In a filing with the National Labor Relations Board, the Retail Wholesale and Department Store Union charged that the Seattle company interfered with the right of its Bessemer, Ala. employees to vote in a free and fair election. Amazon workers rejected the union.
The union "requested that the NLRB regional director schedule a hearing on its objections to determine if the results of the election should be set aside because conduct by the employer created an atmosphere of confusion, coercion and/or fear of reprisals and thus interfered with the employees' freedom of choice,” the union said.
“The RWDSU filed 23 objections, which the union believes both separately and cumulatively constitute grounds to set the election aside.”
Amazon stock recently traded at $3,372, off 0.8%. It has firmed 4% in the past six months, behind the S&P 500’s 20% gain, as technology stocks went through a correction.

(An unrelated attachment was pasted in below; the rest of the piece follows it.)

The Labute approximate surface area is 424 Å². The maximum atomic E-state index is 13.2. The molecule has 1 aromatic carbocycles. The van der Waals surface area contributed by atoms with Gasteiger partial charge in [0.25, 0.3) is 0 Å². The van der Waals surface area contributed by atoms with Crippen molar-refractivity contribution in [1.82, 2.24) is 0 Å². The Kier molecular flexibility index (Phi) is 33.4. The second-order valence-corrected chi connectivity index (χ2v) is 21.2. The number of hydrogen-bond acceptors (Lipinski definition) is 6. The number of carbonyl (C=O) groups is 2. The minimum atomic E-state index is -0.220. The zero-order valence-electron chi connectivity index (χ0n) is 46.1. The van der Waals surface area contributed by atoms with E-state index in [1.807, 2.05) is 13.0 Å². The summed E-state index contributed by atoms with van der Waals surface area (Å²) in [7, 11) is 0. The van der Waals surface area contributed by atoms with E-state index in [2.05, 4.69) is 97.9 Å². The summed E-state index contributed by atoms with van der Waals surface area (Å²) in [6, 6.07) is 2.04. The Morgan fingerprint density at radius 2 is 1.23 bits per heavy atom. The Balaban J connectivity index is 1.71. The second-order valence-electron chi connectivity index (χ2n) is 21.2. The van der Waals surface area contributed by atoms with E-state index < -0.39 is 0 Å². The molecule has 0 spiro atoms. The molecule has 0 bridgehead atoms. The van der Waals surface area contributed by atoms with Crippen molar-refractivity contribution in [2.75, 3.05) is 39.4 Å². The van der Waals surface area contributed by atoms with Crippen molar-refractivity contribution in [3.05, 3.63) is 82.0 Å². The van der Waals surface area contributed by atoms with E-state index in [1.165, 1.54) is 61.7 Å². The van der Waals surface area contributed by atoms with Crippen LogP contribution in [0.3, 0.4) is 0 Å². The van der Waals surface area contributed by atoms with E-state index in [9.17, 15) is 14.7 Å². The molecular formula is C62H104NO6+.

“Amazon has left no stone unturned in its efforts to gaslight its own employees. We won’t let Amazon’s lies, deception and illegal activities go unchallenged,” RWDSU President Stuart Appelbaum said in a statement.
In a statement Amazon said: “The fact is that less than 16% of employees at [the Bessemer warehouse] voted to join a union. Rather than accepting these employees’ choice, the union seems determined to continue misrepresenting the facts in order to drive its own agenda. We look forward to the next steps in the legal process.”
Last week, Amazon's Jeff Bezos, in his final letter to shareholders as chief executive, said the e-commerce giant must "do better by its employees."
“Does your chair take comfort in the outcome of the recent union vote in Bessemer? No, he doesn't,” Bezos wrote.